The team published a report in the January 19 issue of Nature of their discovery of a rather unusual configuration of celestial objects in the early history of the Universe (about three billion years after the Big Bang) that provides additional evidence for the existence of the cosmic web. The lead photo is an astrophoto, taken in redshifted Lyman-alpha radiation from hydrogen gas using the 10-meter Keck I telescope in Hawaii. It shows a distant (z~2.27) quasar named UM 287 that appears to be surrounded by a glowing nebula of diffuse gas. However, this is no ordinary nebula.
The above map of the region surrounding the nebula appears to show no object near the nebula that could cause it to be excited into fluorescence other than UM 287. (The small quasar at approximately the same distance as UM 287 is far too dim to light up this nebula.)
Taking as a hypothesis that UM 287 and the nebula are at the same distance, the researchers were able to test the idea. The figure above shows the neighborhood of UM 287 taken on the left in redshifted hydrogen (Lyman-alpha) light, and on the right in a broad range of wavelengths that excludes redshifted hydrogen emissions. That the nebula appears in the redshifted Lyman-alpha light on the left image and not on the right tells us that the nebular light is line emission; specifically hydrogen emissions, and that the redshift of the nebula and the quasar are essentially identical.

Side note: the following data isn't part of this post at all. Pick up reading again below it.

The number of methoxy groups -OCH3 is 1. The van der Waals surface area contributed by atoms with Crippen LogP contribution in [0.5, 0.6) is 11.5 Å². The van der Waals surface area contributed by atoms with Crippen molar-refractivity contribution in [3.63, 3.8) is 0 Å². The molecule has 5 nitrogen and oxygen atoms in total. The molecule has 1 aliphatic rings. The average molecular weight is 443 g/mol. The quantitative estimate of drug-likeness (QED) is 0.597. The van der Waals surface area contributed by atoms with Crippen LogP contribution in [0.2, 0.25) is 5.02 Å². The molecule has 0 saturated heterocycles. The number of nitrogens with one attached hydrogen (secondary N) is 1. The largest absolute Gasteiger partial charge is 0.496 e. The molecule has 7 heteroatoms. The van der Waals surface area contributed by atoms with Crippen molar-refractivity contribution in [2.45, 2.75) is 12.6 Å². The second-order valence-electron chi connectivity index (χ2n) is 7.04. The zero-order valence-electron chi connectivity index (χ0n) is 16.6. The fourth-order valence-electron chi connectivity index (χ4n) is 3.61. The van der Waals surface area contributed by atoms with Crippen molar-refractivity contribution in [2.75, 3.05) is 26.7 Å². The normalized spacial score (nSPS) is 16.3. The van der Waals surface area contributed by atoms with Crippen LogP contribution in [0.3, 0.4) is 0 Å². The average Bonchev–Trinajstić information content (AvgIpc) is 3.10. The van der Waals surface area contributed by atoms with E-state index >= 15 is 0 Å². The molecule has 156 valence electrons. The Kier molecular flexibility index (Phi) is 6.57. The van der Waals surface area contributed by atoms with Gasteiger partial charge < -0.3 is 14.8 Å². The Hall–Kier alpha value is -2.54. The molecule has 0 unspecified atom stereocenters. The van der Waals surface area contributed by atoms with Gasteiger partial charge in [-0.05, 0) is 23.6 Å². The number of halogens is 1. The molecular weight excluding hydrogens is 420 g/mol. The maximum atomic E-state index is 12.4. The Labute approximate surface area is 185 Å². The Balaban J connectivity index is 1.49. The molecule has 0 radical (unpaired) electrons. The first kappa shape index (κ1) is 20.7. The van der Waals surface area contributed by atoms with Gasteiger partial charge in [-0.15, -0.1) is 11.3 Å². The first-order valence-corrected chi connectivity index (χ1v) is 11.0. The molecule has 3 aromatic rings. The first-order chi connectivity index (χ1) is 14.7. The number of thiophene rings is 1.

The difference in the Lyman-alpha and broad spectrum images allowed the team to subtract out the background radiation, giving the above detailed image of the nebula including only the Lyman-alpha emissions. The purported filament, while far smaller than that observed between Abell 222 and 223, is much clearer in this view.
The nebula is about a minute of arc across in the photograph. (It may actually be much larger, if it extends beyond the quasar's ability to make the nebular gas fluoresce.) Using the standard cosmological model to trace back through the expanding spacetime to that period in the distant past, the size of the nebula is about 1.5 MLy (million light years). This is larger than any previously known Lyman-alpha source, leading to the question of just what the nebula might be.
Indeed, the extent of the nebula is too large to be gas gravitationally trapped by the quasar, even taking into account the quasar's halo of dark matter. UM 287 is a radio-quiet quasar, and such quasars with luminosity equal to that of UM 287 have never been seen to have such extensive halos. Such a halo would have a mass over ten times larger than the largest known quasar halo.
So large a halo causes clumping of the matter contained therein, and observationally this appears as a high density of localized Lyman-alpha sources. The level of clumping observed around UM 287 also indicates a much smaller halo, in all likelihood extending no more than 300 thousand light years or so. The evidence supports that the nebula found in the region surrounding UM 287 is formed of intergalactic gas.
“We have studied other quasars this way without detecting such extended gas,” said Dr. Sebastiano Cantalupo, a member of the UCSC team. “The light from the quasar is like a flashlight beam, and in this case we were lucky that the flashlight is pointing toward the nebula and making the gas glow. We think this is part of a filament that may be even more extended than this, but we only see the part of the filament that is illuminated by the beamed emission from the quasar.”